A girl three years and one day old is betrothed by intercourse. "A girl three years old may be betrothed through an act of sexual intercourse," the words of R. Meir. And sages say, "Three years and one day old."

And if a Levir has had intercourse with her, he has acquired her. And they are liable on her account because of the law prohibiting intercourse with a married woman. And she imparts uncleanness to him who has intercourse with her when she is menstruating to convey uncleanness to the lower as to the upper layer. If she was married to a priest, she eats heave offering. If one of those who are unfit for marriage has intercourse with her, he has rendered her unfit to marry into the priesthood. If one of all those who are forbidden in the Torah to have intercourse with her did so, they are put to death on her account. But she is free of responsibility.

If she is younger than that age, intercourse with her is like putting a finger in the eye.

Mariyam Mohammad
Mariyam Mohammad

A girl three years and one day old is betrothed by intercourse. "A girl three years old may be betrothed through an act of sexual intercourse," the words of R. Meir. And sages say, "Three years and one day old." 


And if a Levir has had intercourse with her, he has acquired her. And they are liable on her account because of the law prohibiting intercourse with a married woman. And she imparts uncleanness to him who has intercourse with her when she is menstruating to convey uncleanness to the lower as to the upper layer. If she was married to a priest, she eats heave offering. If one of those who are unfit for marriage has intercourse with her, he has rendered her unfit to marry into the priesthood. If one of all those who are forbidden in the Torah to have intercourse with her did so, they are put to death on her account. But she is free of responsibility.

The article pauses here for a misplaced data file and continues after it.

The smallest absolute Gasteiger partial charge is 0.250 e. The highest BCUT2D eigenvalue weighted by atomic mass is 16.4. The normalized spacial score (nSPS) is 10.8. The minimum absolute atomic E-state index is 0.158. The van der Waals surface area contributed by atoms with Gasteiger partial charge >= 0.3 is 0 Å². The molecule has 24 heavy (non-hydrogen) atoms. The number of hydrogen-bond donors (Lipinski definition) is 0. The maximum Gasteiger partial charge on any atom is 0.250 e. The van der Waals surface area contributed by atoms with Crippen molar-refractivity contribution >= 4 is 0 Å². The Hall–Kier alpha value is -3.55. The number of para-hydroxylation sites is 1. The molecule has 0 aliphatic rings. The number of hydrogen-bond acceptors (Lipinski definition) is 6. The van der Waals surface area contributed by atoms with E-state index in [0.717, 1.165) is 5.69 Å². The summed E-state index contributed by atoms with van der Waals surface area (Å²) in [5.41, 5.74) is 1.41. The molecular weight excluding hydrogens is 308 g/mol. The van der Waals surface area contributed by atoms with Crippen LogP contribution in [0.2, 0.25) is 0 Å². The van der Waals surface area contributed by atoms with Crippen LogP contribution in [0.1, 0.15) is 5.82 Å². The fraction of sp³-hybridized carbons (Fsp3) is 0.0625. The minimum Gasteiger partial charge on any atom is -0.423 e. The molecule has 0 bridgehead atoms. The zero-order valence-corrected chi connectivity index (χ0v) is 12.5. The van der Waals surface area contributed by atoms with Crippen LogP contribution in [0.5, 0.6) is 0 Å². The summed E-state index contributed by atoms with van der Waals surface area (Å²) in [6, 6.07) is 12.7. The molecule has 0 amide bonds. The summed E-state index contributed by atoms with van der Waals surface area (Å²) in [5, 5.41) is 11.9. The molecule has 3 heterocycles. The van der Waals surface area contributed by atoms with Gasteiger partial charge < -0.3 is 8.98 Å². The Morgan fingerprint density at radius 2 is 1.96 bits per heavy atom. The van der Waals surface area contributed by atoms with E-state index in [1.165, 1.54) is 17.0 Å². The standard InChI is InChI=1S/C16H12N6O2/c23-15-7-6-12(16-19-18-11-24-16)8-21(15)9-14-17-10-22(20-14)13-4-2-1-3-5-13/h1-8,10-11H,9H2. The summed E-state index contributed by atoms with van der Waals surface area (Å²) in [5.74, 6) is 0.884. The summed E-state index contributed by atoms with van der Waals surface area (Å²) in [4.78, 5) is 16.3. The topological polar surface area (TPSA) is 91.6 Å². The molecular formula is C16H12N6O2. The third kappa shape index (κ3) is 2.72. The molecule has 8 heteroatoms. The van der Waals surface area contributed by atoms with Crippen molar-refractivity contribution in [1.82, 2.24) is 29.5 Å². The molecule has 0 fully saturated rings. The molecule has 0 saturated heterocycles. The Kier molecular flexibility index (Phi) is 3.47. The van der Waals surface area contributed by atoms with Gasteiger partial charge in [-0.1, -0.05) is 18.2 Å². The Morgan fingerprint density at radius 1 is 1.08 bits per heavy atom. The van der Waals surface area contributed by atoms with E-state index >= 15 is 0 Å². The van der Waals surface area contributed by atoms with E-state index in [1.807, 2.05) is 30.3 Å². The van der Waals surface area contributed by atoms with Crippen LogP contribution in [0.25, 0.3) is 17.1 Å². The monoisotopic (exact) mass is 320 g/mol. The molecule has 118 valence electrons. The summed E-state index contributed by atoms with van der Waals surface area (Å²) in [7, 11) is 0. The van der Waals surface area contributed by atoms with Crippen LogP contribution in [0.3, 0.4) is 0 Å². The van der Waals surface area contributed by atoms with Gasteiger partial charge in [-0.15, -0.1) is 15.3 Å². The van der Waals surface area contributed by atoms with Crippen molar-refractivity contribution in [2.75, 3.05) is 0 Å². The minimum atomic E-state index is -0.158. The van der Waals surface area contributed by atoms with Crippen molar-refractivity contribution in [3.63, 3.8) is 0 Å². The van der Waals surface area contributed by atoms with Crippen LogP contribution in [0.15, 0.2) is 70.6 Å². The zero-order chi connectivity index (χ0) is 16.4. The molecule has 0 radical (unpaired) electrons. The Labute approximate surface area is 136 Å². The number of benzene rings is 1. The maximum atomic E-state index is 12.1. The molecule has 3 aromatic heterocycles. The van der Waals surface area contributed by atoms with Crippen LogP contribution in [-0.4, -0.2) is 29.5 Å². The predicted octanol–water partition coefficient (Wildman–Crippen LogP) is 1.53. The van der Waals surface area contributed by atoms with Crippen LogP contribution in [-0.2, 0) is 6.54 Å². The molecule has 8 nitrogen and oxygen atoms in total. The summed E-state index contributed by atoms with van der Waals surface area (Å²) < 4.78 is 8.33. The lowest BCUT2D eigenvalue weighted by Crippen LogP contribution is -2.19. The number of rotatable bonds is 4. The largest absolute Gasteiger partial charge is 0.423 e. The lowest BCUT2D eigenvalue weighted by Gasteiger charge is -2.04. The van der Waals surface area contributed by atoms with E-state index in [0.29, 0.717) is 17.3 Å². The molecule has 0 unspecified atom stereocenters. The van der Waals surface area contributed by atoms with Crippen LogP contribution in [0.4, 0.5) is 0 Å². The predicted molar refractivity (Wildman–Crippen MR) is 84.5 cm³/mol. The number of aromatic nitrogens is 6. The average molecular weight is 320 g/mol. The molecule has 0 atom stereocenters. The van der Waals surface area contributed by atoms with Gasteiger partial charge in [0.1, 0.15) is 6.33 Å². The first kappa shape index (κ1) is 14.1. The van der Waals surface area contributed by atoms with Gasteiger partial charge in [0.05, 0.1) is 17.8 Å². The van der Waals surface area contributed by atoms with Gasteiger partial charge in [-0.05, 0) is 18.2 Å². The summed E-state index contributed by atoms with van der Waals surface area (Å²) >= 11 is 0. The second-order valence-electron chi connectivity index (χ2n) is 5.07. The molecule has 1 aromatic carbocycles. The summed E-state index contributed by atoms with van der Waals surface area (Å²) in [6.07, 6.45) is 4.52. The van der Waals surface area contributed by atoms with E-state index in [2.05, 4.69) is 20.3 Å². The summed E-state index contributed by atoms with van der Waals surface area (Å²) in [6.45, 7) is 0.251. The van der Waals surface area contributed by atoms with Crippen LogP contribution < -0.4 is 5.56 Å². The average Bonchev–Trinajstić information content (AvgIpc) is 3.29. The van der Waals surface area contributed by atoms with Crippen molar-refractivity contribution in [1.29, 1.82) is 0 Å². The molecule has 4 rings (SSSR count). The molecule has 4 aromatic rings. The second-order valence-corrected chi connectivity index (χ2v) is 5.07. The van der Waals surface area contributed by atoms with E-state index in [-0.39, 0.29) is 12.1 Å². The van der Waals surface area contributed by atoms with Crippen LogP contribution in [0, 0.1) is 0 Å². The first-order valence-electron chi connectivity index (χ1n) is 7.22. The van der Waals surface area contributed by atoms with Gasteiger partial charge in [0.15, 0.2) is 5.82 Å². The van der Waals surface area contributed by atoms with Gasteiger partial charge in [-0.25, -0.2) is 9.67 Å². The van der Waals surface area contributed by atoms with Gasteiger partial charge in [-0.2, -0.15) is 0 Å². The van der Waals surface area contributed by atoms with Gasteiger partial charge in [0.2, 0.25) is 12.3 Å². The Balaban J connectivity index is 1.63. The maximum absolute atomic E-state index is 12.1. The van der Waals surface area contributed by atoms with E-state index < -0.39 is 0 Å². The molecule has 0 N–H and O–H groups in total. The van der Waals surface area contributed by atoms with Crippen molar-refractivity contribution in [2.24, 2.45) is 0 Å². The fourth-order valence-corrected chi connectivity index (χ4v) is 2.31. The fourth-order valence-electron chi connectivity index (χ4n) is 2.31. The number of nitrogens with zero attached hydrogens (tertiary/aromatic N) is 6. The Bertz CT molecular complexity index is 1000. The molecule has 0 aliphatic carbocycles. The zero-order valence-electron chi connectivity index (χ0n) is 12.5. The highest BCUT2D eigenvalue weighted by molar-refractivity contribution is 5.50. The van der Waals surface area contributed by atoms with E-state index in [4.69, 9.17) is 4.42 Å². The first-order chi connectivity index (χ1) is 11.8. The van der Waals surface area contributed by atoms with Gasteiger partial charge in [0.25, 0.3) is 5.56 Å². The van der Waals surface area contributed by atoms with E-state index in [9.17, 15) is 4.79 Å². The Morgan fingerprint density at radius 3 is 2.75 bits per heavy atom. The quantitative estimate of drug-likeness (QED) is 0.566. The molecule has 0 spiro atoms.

If she is younger than that age, intercourse with her is like putting a finger in the eye. 


(Mishnah Niddah 5:4)

Mariyam Mohammad
Mariyam Mohammad

Child marriage


In Jewish Ashkenazi communities in the Middle Ages, girls were married off very young.[79] Despite the young threshold for marriage a large age gap between the spouses was opposed,[80] and, in particular, marrying one's young daughter to an old man was declared as reprehensible as forcing her into prostitution.[81] Child marriage was possible in Judaism due to the very low marriageable age for girls. A ketannah (literally meaning "little [one]") was any girl between the age of 3 years and that of 12 years plus one day;[82] a ketannah was completely subject to her father's authority, and her father could arrange a marriage for her without her agreement.[82] If the father was dead or missing, the brothers of the ketannah, collectively, had the right to arrange a marriage for her, as had her mother,[82] although in these situations a ketannah would always have the right to annul her marriage even if it was the first.[83] According to the Talmud a father is commanded not to marry his daughter to anyone until she grows up and says 'I want this one'.[84] A marriage that takes place without the consent of the girl is not an effective legal marriage.[85] If the marriage did end (due to divorce or the husband's death), any further marriages were optional; the ketannah had the right to annul them.[83] The choice of a ketannah to annul a marriage, known in Hebrew as mi'un (literally meaning "refusal", "denial", "protest"),[83] led to a true annulment, not a divorce; a divorce document (get) was not necessary,[86] and a ketannah who did this was not regarded by legal regulations as a divorcee, in relation to the marriage.[87] Unlike divorce, mi'un was regarded with distaste by many rabbinic writers,[83] even in the Talmud;[88] in earlier classical Judaism, one major faction - the House of Shammai - argued that such annulment rights only existed during the betrothal period (erusin) and not once the actual marriage (nissu'in) had begun.[8